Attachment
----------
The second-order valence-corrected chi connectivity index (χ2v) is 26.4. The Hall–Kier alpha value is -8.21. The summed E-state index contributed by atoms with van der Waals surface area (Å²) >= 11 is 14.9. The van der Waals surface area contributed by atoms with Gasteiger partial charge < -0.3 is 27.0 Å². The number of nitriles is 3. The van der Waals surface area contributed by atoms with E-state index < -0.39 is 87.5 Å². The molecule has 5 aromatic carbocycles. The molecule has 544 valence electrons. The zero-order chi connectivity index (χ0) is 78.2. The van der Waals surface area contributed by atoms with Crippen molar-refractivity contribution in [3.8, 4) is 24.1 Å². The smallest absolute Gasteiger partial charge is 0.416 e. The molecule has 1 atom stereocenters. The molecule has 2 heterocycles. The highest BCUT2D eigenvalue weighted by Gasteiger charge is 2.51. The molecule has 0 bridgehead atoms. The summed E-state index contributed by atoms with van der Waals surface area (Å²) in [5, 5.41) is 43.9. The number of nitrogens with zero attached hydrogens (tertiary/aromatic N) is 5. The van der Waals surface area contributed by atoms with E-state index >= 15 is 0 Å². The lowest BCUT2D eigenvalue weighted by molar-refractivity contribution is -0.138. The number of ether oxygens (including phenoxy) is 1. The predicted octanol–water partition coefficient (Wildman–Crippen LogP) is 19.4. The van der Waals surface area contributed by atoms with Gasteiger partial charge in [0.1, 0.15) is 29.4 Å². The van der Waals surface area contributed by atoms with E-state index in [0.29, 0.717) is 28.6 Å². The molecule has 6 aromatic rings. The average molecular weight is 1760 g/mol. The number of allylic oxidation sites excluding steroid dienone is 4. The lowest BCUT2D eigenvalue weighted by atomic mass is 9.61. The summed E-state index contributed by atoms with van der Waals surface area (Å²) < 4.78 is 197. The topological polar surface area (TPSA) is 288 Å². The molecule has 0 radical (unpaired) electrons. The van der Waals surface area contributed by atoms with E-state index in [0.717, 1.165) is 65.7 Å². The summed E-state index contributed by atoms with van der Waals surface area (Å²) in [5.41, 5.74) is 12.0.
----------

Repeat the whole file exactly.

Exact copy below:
The second-order valence-corrected chi connectivity index (χ2v) is 26.4. The Hall–Kier alpha value is -8.21. The summed E-state index contributed by atoms with van der Waals surface area (Å²) >= 11 is 14.9. The van der Waals surface area contributed by atoms with Gasteiger partial charge < -0.3 is 27.0 Å². The number of nitriles is 3. The van der Waals surface area contributed by atoms with E-state index < -0.39 is 87.5 Å². The molecule has 5 aromatic carbocycles. The molecule has 544 valence electrons. The zero-order chi connectivity index (χ0) is 78.2. The van der Waals surface area contributed by atoms with Crippen molar-refractivity contribution in [3.8, 4) is 24.1 Å². The smallest absolute Gasteiger partial charge is 0.416 e. The molecule has 1 atom stereocenters. The molecule has 2 heterocycles. The highest BCUT2D eigenvalue weighted by Gasteiger charge is 2.51. The molecule has 0 bridgehead atoms. The summed E-state index contributed by atoms with van der Waals surface area (Å²) in [5, 5.41) is 43.9. The number of nitrogens with zero attached hydrogens (tertiary/aromatic N) is 5. The van der Waals surface area contributed by atoms with E-state index >= 15 is 0 Å². The lowest BCUT2D eigenvalue weighted by molar-refractivity contribution is -0.138. The number of ether oxygens (including phenoxy) is 1. The predicted octanol–water partition coefficient (Wildman–Crippen LogP) is 19.4. The van der Waals surface area contributed by atoms with Gasteiger partial charge in [0.1, 0.15) is 29.4 Å². The van der Waals surface area contributed by atoms with E-state index in [0.29, 0.717) is 28.6 Å². The molecule has 6 aromatic rings. The average molecular weight is 1760 g/mol. The number of allylic oxidation sites excluding steroid dienone is 4. The lowest BCUT2D eigenvalue weighted by atomic mass is 9.61. The summed E-state index contributed by atoms with van der Waals surface area (Å²) < 4.78 is 197. The topological polar surface area (TPSA) is 288 Å². The molecule has 0 radical (unpaired) electrons. The van der Waals surface area contributed by atoms with E-state index in [0.717, 1.165) is 65.7 Å². The summed E-state index contributed by atoms with van der Waals surface area (Å²) in [5.41, 5.74) is 12.0.